I was excited enough when I saw this on Sunday.
Imagine my puerile glee when I saw this today:
This is the all-round, general, all-inclusive, non-denominational, non-specialist Tunes podcast chart. Not the comedy chart. Not the audio comedy chart – the one we usually refer to for evidence that we are not just talking to ourselves once a week. The actual iTunes podcast chart, featuring all the podcasts on iTunes in order of popularity … and our podcast is NUMBER SIX in it. As continually mentioned, we have no idea how these charts are formulated, but it certainly has something to do with new subscribers. Richard Herring thinks his Twittering has won us this surge of new subscribers. I think it was my plug on the national BBC radio station 5 Live on Friday afternoon. Either way, I hope you will allow me to crow, briefly. Don’t forget: we have been recording this podcast, for free, for something like 61 weeks, without a break. To make it so high is a moral victory. We are the only podcast in the chart that’s not compiled and edited from an existing radio show, or a podcast built around the idea of a person being paid to record a podcast for a media company whose revenue is mostly based on advertising and sponsorship, or a podcast recorded by someone who’s already rich enough to do one for the fun of it and actually runs a paid-for website. We are, I think, entitled to a certain patina of self-satisfaction for reaching this lofty peak.
For the record, in case we climb no higher: Eddie Izzard: Live From London is an interview he did with Simon Amstell for Apple, in the Apple Store, as an Apple promotion, split up into mini chunks, one of them being 36 seconds long; it is an iTunes podcast on iTunes, advertising iTunes. Friday Night Comedy is what it says on the tin, two weekly comedy shows from Radio 4: professionally written and recorded comedy for the BBC, released in podcast form. The Ricky Gervais Podcast, recorded by one of the most famous comedians in the world and his also very famous partner and their moderately less famous friend, is effectively a free advert for an audiobook, which you have to pay for, via iTunes, thus not a podcast in the pure sense, rather an advert. David Mitchell’s Soapbox is a weekly, three-minute video of the very famous TV comedian, produced by a professional production company called Channel Flip (a “Video Channel For Switched On Men”) and sponsored by a shower gel, I think. And Jonathan Ross is, clearly, a 44-minute, music-free compilation of the best links from his hugely popular Radio 2 programme, with big star guest interview. And then it’s us. These are all very good podcasts – as of course, is Adam And Joe, one of our firm favourites, which is, unusually, six places below us on this crazy occasion.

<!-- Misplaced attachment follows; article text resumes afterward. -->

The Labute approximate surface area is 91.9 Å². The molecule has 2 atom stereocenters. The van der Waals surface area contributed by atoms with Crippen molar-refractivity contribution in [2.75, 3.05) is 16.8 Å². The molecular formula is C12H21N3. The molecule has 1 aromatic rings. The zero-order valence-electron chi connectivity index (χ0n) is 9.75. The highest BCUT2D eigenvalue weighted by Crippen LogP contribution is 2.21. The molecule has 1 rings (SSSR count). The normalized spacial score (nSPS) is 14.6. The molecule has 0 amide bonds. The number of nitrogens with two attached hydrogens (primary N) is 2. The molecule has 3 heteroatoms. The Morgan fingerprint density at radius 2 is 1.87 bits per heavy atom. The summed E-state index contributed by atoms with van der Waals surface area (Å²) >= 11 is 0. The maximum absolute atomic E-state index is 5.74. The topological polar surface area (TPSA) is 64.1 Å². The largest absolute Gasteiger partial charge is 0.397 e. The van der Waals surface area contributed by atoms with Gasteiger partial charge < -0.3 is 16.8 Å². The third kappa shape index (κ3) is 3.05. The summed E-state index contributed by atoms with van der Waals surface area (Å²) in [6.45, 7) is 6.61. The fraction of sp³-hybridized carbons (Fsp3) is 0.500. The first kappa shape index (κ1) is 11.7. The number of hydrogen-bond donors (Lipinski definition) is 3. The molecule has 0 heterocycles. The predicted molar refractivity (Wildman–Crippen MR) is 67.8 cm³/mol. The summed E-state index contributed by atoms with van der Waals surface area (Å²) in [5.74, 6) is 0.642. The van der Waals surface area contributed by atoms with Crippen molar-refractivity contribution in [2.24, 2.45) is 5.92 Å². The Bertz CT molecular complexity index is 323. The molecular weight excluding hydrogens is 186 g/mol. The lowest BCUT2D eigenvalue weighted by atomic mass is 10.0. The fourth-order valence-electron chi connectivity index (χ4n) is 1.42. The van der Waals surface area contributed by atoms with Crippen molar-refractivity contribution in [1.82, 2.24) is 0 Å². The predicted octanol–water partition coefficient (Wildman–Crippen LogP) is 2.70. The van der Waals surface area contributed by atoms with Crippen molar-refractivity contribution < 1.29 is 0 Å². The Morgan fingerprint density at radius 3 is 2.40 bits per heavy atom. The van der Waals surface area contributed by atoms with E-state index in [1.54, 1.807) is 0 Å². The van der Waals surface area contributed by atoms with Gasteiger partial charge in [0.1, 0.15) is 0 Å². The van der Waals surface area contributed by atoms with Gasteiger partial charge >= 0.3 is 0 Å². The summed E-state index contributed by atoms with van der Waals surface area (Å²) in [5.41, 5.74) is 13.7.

Take that, The Man! Not only is ours the longest weekly podcast in the Top 10, it’s more regular than Stephen Fry’s, longer than David Mitchell’s and less profitable than all of them! We are indie! We are unsponsored! We are our own men! We are shit! We are unstoppable! (I’m actually in quite a bad mood, but this glimmer of hope has lifted my spirits.) The only way is down.